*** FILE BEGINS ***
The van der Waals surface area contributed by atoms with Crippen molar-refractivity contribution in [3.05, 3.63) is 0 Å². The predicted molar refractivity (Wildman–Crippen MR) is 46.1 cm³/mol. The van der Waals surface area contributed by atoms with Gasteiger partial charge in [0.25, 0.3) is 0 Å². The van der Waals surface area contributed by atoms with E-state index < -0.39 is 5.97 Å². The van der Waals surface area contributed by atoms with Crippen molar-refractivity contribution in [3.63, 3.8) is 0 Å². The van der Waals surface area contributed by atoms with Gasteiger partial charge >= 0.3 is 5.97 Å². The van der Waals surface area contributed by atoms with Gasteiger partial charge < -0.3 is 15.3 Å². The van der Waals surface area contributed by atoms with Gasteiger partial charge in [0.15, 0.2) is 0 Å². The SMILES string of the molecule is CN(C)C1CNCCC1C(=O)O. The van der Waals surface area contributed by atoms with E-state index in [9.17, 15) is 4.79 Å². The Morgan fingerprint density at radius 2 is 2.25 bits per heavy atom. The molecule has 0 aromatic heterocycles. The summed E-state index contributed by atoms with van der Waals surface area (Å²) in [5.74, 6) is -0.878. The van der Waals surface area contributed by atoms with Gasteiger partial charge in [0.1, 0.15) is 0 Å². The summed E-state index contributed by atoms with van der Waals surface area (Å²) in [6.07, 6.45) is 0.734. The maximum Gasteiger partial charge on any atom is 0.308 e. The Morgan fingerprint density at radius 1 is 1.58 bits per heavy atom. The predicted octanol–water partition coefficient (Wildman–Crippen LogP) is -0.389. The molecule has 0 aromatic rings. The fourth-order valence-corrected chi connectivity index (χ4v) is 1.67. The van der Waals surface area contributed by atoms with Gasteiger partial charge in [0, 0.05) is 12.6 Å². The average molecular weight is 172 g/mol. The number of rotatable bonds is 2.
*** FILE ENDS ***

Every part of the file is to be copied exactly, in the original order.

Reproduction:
The van der Waals surface area contributed by atoms with Crippen molar-refractivity contribution in [3.05, 3.63) is 0 Å². The predicted molar refractivity (Wildman–Crippen MR) is 46.1 cm³/mol. The van der Waals surface area contributed by atoms with Gasteiger partial charge in [0.25, 0.3) is 0 Å². The van der Waals surface area contributed by atoms with E-state index < -0.39 is 5.97 Å². The van der Waals surface area contributed by atoms with Crippen molar-refractivity contribution in [3.63, 3.8) is 0 Å². The van der Waals surface area contributed by atoms with Gasteiger partial charge >= 0.3 is 5.97 Å². The van der Waals surface area contributed by atoms with Gasteiger partial charge < -0.3 is 15.3 Å². The van der Waals surface area contributed by atoms with Gasteiger partial charge in [0.15, 0.2) is 0 Å². The SMILES string of the molecule is CN(C)C1CNCCC1C(=O)O. The van der Waals surface area contributed by atoms with E-state index in [9.17, 15) is 4.79 Å². The Morgan fingerprint density at radius 2 is 2.25 bits per heavy atom. The molecule has 0 aromatic heterocycles. The summed E-state index contributed by atoms with van der Waals surface area (Å²) in [5.74, 6) is -0.878. The van der Waals surface area contributed by atoms with Gasteiger partial charge in [0.1, 0.15) is 0 Å². The summed E-state index contributed by atoms with van der Waals surface area (Å²) in [6.07, 6.45) is 0.734. The maximum Gasteiger partial charge on any atom is 0.308 e. The Morgan fingerprint density at radius 1 is 1.58 bits per heavy atom. The predicted octanol–water partition coefficient (Wildman–Crippen LogP) is -0.389. The molecule has 0 aromatic rings. The fourth-order valence-corrected chi connectivity index (χ4v) is 1.67. The van der Waals surface area contributed by atoms with Gasteiger partial charge in [0, 0.05) is 12.6 Å². The average molecular weight is 172 g/mol. The number of rotatable bonds is 2.